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Scenes of Suicide - A Comparison between Madame Bovary and the awakening.

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Introduction

Jessica Wang February 17, 2003 Dr. Smith Scenes of Suicide: A Comparison between Madame Bovary and The Awakening In Gustave Flaubert's Madame Bovary and Kate Chopin's The Awakening the death scenes of both novels are one of the most essential scenes. There are, in these scenes many major similarities and differences. Both suicides arise from related circumstances. Emma from Madame Bovary, and Edna from The Awakening are two women who suffer from the monotony of domestic life and dissatisfaction with their marital lives. Yet chief differences lie within the different meanings of the respect deaths that the two dissimilar women hold. The death scenes of the two protagonists (who are also sometimes the antagonists) can be compared through the circumstances and motivations that drive them to commit suicide, and the language and the structure that Flaubert and Chopin use to illustrate the death scenes. Their deaths parallel one another in that their discontent with their lives leads them to commit suicide. Edna is bored with life, much like Emma, and cannot find any satisfaction with her husband. Le´┐Żnce, who is solely concerned with his business, views Edna as nothing more than another possession. ...read more.

Middle

Her only ideas of love are based on the false representations of romantic novels. Essentially, Emma wants to live the life of a different person-ideally, a wealthy person that lives in Paris. Despite this, because Emma thinks and dreams in a world of romance, there is still a question of whether Emma will ever truly be satisfied with her life. Paris and wealth may appear to embrace romantic ideals on the surface, yet no matter how similar they are, reality will never be just like her novels. Edna on the contrary wants to escape her life and the rules of society. She does not want to live any particular type of life style or anybody else's life. Edna wants freedom from everyone and wishes to live her life the way she chooses to therefore the key difference between the two is Emma is trying to escape her life to live a romantic life while Edna is trying to escape her life to live her own life. Through the language of Flaubert, the tragic heroine Emma is portrayed as a vulnerable woman who is too young and inexperienced to be married. ...read more.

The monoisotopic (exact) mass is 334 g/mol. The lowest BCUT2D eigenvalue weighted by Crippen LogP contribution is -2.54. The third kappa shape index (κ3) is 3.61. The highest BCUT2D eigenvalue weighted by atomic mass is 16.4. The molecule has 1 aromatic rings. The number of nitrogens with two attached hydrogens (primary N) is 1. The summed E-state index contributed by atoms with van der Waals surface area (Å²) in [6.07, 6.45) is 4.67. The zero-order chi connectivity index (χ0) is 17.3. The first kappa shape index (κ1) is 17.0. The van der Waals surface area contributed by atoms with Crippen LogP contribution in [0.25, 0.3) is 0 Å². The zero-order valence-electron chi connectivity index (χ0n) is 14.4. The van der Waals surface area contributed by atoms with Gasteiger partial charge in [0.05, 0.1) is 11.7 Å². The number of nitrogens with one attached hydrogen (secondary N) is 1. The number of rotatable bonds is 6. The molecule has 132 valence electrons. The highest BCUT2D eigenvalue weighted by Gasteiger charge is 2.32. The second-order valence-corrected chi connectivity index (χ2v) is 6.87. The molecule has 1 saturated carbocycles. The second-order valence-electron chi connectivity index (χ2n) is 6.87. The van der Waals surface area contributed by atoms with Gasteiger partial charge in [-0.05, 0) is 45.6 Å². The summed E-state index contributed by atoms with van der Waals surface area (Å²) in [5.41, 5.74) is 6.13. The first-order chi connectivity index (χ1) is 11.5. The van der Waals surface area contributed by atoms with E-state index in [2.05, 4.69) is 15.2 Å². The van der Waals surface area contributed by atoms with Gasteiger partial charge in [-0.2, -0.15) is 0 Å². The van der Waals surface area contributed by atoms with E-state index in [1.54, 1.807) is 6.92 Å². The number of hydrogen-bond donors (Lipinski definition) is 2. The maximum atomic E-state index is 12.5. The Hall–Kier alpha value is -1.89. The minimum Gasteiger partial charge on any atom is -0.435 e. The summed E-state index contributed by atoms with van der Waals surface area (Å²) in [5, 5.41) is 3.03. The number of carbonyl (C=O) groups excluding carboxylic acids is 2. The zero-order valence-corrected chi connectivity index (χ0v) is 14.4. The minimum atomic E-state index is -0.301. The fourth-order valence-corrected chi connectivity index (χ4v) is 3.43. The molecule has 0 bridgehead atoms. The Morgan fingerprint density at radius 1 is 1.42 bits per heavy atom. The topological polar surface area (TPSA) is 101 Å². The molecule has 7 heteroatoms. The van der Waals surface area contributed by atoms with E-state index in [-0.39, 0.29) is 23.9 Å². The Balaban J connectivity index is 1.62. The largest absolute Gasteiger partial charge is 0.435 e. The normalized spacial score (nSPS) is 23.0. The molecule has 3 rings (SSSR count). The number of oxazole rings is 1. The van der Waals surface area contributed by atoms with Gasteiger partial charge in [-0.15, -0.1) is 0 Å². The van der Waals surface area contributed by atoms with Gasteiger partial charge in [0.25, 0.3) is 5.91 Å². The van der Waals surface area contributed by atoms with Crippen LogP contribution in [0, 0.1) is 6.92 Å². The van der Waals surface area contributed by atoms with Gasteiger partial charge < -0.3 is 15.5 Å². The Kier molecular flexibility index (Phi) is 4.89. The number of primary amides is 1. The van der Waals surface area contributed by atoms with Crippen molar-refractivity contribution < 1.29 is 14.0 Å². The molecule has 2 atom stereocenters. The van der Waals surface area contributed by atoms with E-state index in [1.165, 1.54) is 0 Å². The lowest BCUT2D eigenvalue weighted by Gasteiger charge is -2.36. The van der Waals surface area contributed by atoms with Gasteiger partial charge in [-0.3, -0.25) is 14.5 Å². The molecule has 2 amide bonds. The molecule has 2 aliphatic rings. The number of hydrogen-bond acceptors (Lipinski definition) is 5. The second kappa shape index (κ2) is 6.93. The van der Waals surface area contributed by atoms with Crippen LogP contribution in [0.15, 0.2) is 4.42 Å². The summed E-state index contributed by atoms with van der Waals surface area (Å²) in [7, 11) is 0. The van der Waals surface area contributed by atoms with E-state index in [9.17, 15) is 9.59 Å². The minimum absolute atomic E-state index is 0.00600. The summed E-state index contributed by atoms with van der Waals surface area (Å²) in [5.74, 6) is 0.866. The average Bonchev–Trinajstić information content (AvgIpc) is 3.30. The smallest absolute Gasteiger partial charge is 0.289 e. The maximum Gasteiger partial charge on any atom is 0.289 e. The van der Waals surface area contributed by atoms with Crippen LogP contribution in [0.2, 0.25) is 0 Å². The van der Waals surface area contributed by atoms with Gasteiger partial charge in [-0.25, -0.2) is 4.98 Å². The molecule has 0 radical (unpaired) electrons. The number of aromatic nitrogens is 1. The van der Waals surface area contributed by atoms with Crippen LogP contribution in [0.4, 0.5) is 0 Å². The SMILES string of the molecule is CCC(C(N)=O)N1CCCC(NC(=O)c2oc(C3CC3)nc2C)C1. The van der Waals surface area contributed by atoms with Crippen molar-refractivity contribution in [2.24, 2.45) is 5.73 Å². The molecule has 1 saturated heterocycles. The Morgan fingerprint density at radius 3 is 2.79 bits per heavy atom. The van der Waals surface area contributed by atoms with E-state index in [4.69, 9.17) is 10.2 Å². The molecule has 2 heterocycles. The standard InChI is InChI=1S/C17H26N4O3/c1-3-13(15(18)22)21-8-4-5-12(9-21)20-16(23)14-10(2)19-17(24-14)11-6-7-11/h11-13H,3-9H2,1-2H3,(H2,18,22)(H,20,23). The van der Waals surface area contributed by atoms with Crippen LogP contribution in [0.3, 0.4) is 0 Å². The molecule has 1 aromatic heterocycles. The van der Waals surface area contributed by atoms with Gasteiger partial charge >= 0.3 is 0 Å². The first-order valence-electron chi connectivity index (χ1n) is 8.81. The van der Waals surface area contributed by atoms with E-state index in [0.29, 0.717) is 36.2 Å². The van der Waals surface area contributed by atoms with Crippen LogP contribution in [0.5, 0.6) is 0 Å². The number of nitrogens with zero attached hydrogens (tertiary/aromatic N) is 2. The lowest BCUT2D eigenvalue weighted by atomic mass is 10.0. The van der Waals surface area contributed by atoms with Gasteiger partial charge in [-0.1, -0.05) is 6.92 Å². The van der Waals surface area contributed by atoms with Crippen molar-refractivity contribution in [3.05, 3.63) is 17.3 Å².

Conclusion

In her death scene Edna is enfolded in the sea's "soft, close embrace" in contrast to Emma's vulgar and morbid death. The language that Flaubert and Chopin use in the scenes of suicide also gives insight into their beliefs. Madame Bovary is very coarsely written with little compassion towards Emma because she is a weaker character as seen through her psychological motivations in the book. Chopin writes Edna in response to this situation but portrays the female character much stronger and reveals that a woman does not have to be weak and deluded to find herself in this situation. Although the events of the two women's lives before their deaths are remarkably similar, through an observation of the motives behind the character's desires to seek death, and through the death scenes themselves, the real differences are revealed between The Awakening and Madame Bovary. Edna's death is not weak and defeated. Unlike Emma, she is not tortured with seizures and made a mockery of. Edna dies while remembering her childhood and herself. She controlled her own life, and her own end. Chopin took the situation of the main character of Madame Bovary and made a statement through the death of her character-the suppression of women ...read more.

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